In this course, a semester project is assigned in order to:
- allow you to develop a learning module that can be introduced into your classroom;
- provide you with an exercise in active learning; and
- provide me with one means of evaluating your level of scholarship in this course.
To me, point 1 above is the most important. I sincerely hope that you will engage this opportunity along with my expertise and your energy and creativity to develop a tool for teaching Critical Zone science in your classroom(s). The project is somewhat loosely defined, to be developed through communication between me and each of you, but you will research and study a site or process that exemplifies some aspect of Critical Zone science. Ideally, your project will focus on a locale within your teaching region so that a field trip could be designed if that is appropriate in your school district—with luck a suitable site may exist on your school property! In the end, you will develop and present a ten-page, referenced report and lesson plan for 30% of your final course grade. My philosophy is that if you sincerely and wholeheartedly engage points 1 and 2 above, my evaluation will be easy for me and great for you.
This week you will begin communication with me about your semester project. By the end of Week 3, you will have finalized the region and topic of your project. You should view this communication process as evolutionary, that is, we will probably not converge on a topic in one e-mail or phone conversation. Please adhere to the due dates associated with this project: communicate with me regarding potential project topics during week 1, refine the topic during week 2, finalize topic by week 3. Remember the evolutionary nature of topic development. As with other communications, if you wait until the last minute to discuss the semester project with me, I may not be able to respond to you in a time frame that allows you to adequately consider my comments and meet the deadline.
I've included some examples of well-considered and developed semester projects from some past semesters in which the course was offered and taught (see below under Attachments and a link). The first, by Laurie Syphard, presents a lesson plan that uses data from one of the National Science Foundation's Critical Zone Observatories to lead high school students through a hands-on learning exercise. Laurie is a 2012 graduate of the M.Ed. in Earth Sciences program and has been able to integrate some of the content that is covered in Earth 530 into her work as a freelance science curriculum developer. The second example, by John Smith, is also a lesson plan that in this case uses information you will learn to access during this course - to develop site studies that culminate in a field trip. John graduated from the M.Ed program in August 2013 and has indicated that he left this course with a greater understanding of the Critical Zone, which he intends to share with his students. Third, is an example completed by Adam Renick, a school teacher in San Diego - Adam used his semester project to organize his subsequent program-required "capstone" project: a virtual field trip to Torrey Pines State Park, the site of his semester project study. Click here to see the results of Adam's capstone, admittedly several steps beyond what I expect for your semester project, but an excellent example of what can be accomplished during this course to implement in your school curriculum. Feel free to view and study them, but please do not try to reuse them for your project!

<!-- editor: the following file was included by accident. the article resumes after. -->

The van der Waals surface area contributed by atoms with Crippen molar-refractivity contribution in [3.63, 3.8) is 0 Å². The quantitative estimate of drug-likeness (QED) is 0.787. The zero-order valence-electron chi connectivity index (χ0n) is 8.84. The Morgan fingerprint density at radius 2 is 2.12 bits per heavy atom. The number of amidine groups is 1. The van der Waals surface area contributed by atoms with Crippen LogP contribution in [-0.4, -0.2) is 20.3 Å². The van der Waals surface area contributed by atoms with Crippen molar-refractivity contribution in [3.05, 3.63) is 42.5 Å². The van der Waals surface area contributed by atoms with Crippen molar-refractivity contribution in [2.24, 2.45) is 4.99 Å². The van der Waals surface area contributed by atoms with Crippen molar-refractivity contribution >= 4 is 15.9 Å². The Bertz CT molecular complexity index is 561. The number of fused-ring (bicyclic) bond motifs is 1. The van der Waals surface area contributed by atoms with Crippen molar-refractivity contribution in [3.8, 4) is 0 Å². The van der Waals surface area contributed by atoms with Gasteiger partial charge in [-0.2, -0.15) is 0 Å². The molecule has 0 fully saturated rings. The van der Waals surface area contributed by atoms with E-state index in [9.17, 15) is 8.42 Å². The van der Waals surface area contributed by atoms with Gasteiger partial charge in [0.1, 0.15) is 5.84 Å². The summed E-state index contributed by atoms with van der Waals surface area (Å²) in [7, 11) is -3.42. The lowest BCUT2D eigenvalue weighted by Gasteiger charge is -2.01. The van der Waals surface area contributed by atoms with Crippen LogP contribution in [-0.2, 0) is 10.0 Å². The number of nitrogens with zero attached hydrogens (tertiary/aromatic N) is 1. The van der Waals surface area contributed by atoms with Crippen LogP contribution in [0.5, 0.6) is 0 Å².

Identify your semester project region and topic for your semester project. The region you identify for your semester project will be straightforward: it should lie within a bus ride of your school so that you can realistically consider implementing site visits into your school's curriculum if that seems appropriate. Alternatively, you could study some aspect of Critical Zone science at a nearby site in which you collect data, observations, and photographs that could be presented in your classroom. You will want to develop a topic and site that can engage your students in thinking about Critical Zone science as you will understand it after Lesson 1. If you have some specific expertise or area of interest, you may want to skip ahead to a lesson that engages that expertise/interest to guide your thinking on the semester project. In any case, we will need to discuss the specific site and topic, and you must receive my permission to proceed.
Submitting Your Work
- Go to Lesson 1 - Semester Project Proposal dropbox in Canvas by the due date indicated on our Canvas calendar.
- Use the "Message" field provided there to explain your proposed semester project region and topic. If you prefer, you may attach a document containing your proposal by using the "Attachments" link in that dropbox. Be prepared to discuss your choice with me by e-mail.
Attachments (optional) must be in Word (.doc) or PDF (.pdf) format so I can open them. In addition, documents must be double-spaced and typed in 12 point Times Roman font.
The identification of your semester project topic in a timely fashion will reflect on your grade for the project. If you adhere to the schedule, you will have begun the path toward an eventual "A." In other words, you will not have negatively affected your grade. If, however, you ignore the schedule, your grade will be adversely affected: 5% lower grade on the semester project for each day you are late.